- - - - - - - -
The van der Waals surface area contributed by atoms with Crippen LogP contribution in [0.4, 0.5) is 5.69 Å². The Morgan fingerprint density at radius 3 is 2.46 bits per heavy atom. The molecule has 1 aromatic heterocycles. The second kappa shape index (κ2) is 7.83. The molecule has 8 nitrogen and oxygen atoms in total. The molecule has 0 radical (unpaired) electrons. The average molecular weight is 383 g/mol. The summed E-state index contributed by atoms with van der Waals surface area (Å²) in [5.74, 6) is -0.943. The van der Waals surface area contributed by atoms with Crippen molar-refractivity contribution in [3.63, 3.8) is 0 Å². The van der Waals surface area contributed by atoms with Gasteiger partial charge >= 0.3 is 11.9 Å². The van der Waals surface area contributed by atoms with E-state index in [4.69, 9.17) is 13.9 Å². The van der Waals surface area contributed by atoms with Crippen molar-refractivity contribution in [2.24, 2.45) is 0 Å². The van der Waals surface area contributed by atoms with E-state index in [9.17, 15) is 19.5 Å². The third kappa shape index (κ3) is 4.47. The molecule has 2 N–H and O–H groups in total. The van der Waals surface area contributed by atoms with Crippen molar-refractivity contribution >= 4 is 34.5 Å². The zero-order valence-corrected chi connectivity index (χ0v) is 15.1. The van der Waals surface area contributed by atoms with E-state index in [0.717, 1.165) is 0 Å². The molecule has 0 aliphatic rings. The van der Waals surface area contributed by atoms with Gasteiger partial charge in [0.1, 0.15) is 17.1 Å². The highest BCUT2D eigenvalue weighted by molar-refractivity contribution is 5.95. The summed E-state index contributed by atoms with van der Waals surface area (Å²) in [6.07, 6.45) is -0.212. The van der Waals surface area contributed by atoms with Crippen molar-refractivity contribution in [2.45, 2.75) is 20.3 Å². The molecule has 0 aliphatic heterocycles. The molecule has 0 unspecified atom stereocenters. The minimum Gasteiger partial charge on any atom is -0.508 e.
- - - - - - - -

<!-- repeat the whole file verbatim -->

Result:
The van der Waals surface area contributed by atoms with Crippen LogP contribution in [0.4, 0.5) is 5.69 Å². The Morgan fingerprint density at radius 3 is 2.46 bits per heavy atom. The molecule has 1 aromatic heterocycles. The second kappa shape index (κ2) is 7.83. The molecule has 8 nitrogen and oxygen atoms in total. The molecule has 0 radical (unpaired) electrons. The average molecular weight is 383 g/mol. The summed E-state index contributed by atoms with van der Waals surface area (Å²) in [5.74, 6) is -0.943. The van der Waals surface area contributed by atoms with Crippen molar-refractivity contribution in [3.63, 3.8) is 0 Å². The van der Waals surface area contributed by atoms with Gasteiger partial charge >= 0.3 is 11.9 Å². The van der Waals surface area contributed by atoms with E-state index in [4.69, 9.17) is 13.9 Å². The van der Waals surface area contributed by atoms with Crippen molar-refractivity contribution in [2.24, 2.45) is 0 Å². The van der Waals surface area contributed by atoms with E-state index in [9.17, 15) is 19.5 Å². The third kappa shape index (κ3) is 4.47. The molecule has 2 N–H and O–H groups in total. The van der Waals surface area contributed by atoms with Crippen molar-refractivity contribution >= 4 is 34.5 Å². The zero-order valence-corrected chi connectivity index (χ0v) is 15.1. The van der Waals surface area contributed by atoms with E-state index in [0.717, 1.165) is 0 Å². The molecule has 0 aliphatic rings. The van der Waals surface area contributed by atoms with Gasteiger partial charge in [0.1, 0.15) is 17.1 Å². The highest BCUT2D eigenvalue weighted by molar-refractivity contribution is 5.95. The summed E-state index contributed by atoms with van der Waals surface area (Å²) in [6.07, 6.45) is -0.212. The van der Waals surface area contributed by atoms with Crippen molar-refractivity contribution in [2.45, 2.75) is 20.3 Å². The molecule has 0 aliphatic heterocycles. The molecule has 0 unspecified atom stereocenters. The minimum Gasteiger partial charge on any atom is -0.508 e.